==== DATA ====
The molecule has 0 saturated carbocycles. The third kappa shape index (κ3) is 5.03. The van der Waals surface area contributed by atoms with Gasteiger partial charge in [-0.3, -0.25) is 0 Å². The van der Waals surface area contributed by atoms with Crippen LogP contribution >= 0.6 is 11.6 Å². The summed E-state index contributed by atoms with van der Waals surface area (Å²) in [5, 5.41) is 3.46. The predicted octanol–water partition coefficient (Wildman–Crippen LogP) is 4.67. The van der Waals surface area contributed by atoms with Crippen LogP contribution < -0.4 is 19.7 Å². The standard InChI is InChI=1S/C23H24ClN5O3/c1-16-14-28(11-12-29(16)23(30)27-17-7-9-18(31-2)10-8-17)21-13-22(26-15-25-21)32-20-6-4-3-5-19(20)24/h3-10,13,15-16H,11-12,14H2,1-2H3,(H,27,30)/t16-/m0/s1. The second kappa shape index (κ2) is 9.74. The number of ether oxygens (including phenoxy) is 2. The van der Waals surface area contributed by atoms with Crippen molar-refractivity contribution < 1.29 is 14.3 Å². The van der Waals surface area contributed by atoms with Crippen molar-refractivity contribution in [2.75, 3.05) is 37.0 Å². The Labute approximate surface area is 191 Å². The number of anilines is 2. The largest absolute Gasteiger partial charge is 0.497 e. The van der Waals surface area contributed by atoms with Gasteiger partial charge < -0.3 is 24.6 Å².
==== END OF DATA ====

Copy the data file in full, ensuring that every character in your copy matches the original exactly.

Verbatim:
The molecule has 0 saturated carbocycles. The third kappa shape index (κ3) is 5.03. The van der Waals surface area contributed by atoms with Gasteiger partial charge in [-0.3, -0.25) is 0 Å². The van der Waals surface area contributed by atoms with Crippen LogP contribution >= 0.6 is 11.6 Å². The summed E-state index contributed by atoms with van der Waals surface area (Å²) in [5, 5.41) is 3.46. The predicted octanol–water partition coefficient (Wildman–Crippen LogP) is 4.67. The van der Waals surface area contributed by atoms with Crippen LogP contribution < -0.4 is 19.7 Å². The standard InChI is InChI=1S/C23H24ClN5O3/c1-16-14-28(11-12-29(16)23(30)27-17-7-9-18(31-2)10-8-17)21-13-22(26-15-25-21)32-20-6-4-3-5-19(20)24/h3-10,13,15-16H,11-12,14H2,1-2H3,(H,27,30)/t16-/m0/s1. The second kappa shape index (κ2) is 9.74. The number of ether oxygens (including phenoxy) is 2. The van der Waals surface area contributed by atoms with Crippen molar-refractivity contribution < 1.29 is 14.3 Å². The van der Waals surface area contributed by atoms with Crippen molar-refractivity contribution in [2.75, 3.05) is 37.0 Å². The Labute approximate surface area is 191 Å². The number of anilines is 2. The largest absolute Gasteiger partial charge is 0.497 e. The van der Waals surface area contributed by atoms with Gasteiger partial charge < -0.3 is 24.6 Å².